Auckland Bishop Patrick Dunn has called on parishioners to work together towards a safe church environment in the light of abuse issues that have hounded the Catholic Church, both here and overseas. Speaking at the Bishop’s Forum in Moerewa on August 11, Bishop Dunn told parishioners that “just as we are very aware of health and safety issues, so too we need to think
of the safety of our children and the vulnerable adults and to protect our wonderful volunteers, too”. The forum was for the parishes in the Tai Tokerau deanery.

“In the light of all the abuse issues, we need to lead the way as it were towards a safe environment, church-wise,” he said. “We have been working on this for 20 years.”

Bishop Dunn updated the parishioners on the Royal Commission of Inquiry into Historical Abuse in State Care, as well as on how the diocese is working on having a safe church.

Parishioner Dot Peters from  Waitaruke raised the issue of abuse by the late Fr Michael Shirres, OP, who worked closely within Maori communities.

Ms Peters suggested that suspicions of abuse or written complaints about an actual abuse case should be immediately reported to the police.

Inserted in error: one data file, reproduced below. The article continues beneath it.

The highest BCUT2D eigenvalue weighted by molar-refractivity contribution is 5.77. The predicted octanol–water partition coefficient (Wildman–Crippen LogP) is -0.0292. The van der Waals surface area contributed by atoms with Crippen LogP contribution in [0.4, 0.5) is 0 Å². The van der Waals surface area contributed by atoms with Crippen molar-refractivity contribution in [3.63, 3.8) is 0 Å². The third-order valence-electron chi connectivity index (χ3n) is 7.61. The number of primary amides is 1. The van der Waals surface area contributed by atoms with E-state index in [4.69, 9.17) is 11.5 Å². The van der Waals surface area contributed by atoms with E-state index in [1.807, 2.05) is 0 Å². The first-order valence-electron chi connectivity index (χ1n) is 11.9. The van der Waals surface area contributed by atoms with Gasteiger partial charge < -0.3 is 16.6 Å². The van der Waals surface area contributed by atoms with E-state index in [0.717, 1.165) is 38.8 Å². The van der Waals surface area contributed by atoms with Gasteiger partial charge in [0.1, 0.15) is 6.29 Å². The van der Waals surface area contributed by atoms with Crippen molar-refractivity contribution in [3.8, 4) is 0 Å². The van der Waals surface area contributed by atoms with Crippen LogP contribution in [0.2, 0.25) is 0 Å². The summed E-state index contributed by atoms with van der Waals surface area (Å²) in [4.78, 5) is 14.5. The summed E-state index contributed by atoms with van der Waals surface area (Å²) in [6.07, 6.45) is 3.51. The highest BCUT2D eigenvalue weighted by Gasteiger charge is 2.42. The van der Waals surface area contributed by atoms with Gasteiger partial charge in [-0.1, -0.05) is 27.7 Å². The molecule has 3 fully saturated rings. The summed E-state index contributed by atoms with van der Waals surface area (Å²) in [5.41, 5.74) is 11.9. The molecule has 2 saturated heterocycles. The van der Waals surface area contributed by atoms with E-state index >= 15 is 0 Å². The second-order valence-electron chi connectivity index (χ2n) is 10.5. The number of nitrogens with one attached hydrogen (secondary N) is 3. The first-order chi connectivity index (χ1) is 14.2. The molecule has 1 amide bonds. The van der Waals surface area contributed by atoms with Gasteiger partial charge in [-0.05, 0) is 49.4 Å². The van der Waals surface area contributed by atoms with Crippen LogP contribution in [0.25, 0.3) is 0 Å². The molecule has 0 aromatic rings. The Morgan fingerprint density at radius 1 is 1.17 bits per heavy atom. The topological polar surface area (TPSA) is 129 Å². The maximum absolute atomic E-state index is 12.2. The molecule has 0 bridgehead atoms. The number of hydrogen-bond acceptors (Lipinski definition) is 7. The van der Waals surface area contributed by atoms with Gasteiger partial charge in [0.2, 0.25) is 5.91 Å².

Bishop Dunn, however, said the Church’s position on this matter is to respect the wishes of the complainant.

“If the complainant wants to go to the police, we will help them. But if they don’t want to, we will not force them,” he said. “If we take the stance of mandatory reporting, many will
not come forward.”

“Others have said to me what they wanted was to be heard and to be believed.”

Bishop Dunn handed out National Safeguarding Guidelines booklets to the parishioners that will inform them about the guidelines for the prevention of, and response to, sexual abuse in the Catholic Church.

The bishop pointed out that the Church had first published Te Houhanga Rongo — A Path to Healing in 1998. This establishes procedures for responding to complaints of
abuse in the Church.

“This is a living document,” he said.

Other Tai Tokerau issues raised included training priests to work with Maori families, faith education of children in state schools, as well as reforming parish pastoral councils.

Bishop Dunn also discussed the pastoral plan, the recent youth synod, how to stem the Kiwi drift from the Church, the priests in ministry, leaky buildings at Holy Cross Seminary
and other subjects.

Towards the end of the forum, Te Tai Tokerau Regional Pastoral Council chair Joe Clarke and secretary Mary Hape thanked Diocesan Pastoral Council executive secretary Pat Lythe, who will be retiring on October 5. This was the last Bishop’s Forum that she organised.

Mrs Lythe, who has been working for the diocese for 26 years, assured them of her love and that she would be coming back as an ordinary participant and not as “she who must be obeyed”, which caused the people to burst into laughter.

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